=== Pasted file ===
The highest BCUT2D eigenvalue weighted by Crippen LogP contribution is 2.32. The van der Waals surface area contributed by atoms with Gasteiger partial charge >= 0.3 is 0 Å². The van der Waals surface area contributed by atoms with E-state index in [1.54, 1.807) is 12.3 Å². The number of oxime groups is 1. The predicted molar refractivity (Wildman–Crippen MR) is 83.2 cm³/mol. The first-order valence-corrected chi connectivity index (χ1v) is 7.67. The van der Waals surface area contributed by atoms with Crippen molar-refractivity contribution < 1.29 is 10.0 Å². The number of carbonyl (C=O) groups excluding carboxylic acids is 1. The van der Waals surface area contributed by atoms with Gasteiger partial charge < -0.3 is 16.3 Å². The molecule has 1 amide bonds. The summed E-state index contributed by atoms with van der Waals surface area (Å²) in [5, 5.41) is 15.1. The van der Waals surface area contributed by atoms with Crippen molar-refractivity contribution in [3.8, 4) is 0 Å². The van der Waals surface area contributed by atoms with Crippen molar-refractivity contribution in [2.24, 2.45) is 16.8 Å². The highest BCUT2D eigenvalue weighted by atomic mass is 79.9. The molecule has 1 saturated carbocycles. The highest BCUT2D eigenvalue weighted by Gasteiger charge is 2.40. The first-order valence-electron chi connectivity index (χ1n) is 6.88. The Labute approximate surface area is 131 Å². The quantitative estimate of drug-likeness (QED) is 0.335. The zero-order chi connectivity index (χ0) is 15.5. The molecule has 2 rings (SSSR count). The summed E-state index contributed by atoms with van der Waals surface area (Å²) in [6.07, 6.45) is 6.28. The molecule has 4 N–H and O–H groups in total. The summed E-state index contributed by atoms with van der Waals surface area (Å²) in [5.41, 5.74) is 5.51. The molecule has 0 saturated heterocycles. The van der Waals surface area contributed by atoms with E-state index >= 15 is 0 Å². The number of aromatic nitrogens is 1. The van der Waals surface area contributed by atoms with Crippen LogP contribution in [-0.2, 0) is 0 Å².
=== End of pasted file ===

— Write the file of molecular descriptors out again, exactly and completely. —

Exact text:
The highest BCUT2D eigenvalue weighted by Crippen LogP contribution is 2.32. The van der Waals surface area contributed by atoms with Gasteiger partial charge >= 0.3 is 0 Å². The van der Waals surface area contributed by atoms with E-state index in [1.54, 1.807) is 12.3 Å². The number of oxime groups is 1. The predicted molar refractivity (Wildman–Crippen MR) is 83.2 cm³/mol. The first-order valence-corrected chi connectivity index (χ1v) is 7.67. The van der Waals surface area contributed by atoms with Crippen molar-refractivity contribution < 1.29 is 10.0 Å². The number of carbonyl (C=O) groups excluding carboxylic acids is 1. The van der Waals surface area contributed by atoms with Gasteiger partial charge < -0.3 is 16.3 Å². The molecule has 1 amide bonds. The summed E-state index contributed by atoms with van der Waals surface area (Å²) in [5, 5.41) is 15.1. The van der Waals surface area contributed by atoms with Crippen molar-refractivity contribution in [3.8, 4) is 0 Å². The van der Waals surface area contributed by atoms with Crippen molar-refractivity contribution in [2.24, 2.45) is 16.8 Å². The highest BCUT2D eigenvalue weighted by atomic mass is 79.9. The molecule has 1 saturated carbocycles. The highest BCUT2D eigenvalue weighted by Gasteiger charge is 2.40. The first-order valence-electron chi connectivity index (χ1n) is 6.88. The Labute approximate surface area is 131 Å². The quantitative estimate of drug-likeness (QED) is 0.335. The zero-order chi connectivity index (χ0) is 15.5. The molecule has 2 rings (SSSR count). The summed E-state index contributed by atoms with van der Waals surface area (Å²) in [6.07, 6.45) is 6.28. The molecule has 4 N–H and O–H groups in total. The summed E-state index contributed by atoms with van der Waals surface area (Å²) in [5.41, 5.74) is 5.51. The molecule has 0 saturated heterocycles. The van der Waals surface area contributed by atoms with E-state index >= 15 is 0 Å². The number of aromatic nitrogens is 1. The van der Waals surface area contributed by atoms with Crippen LogP contribution in [-0.2, 0) is 0 Å².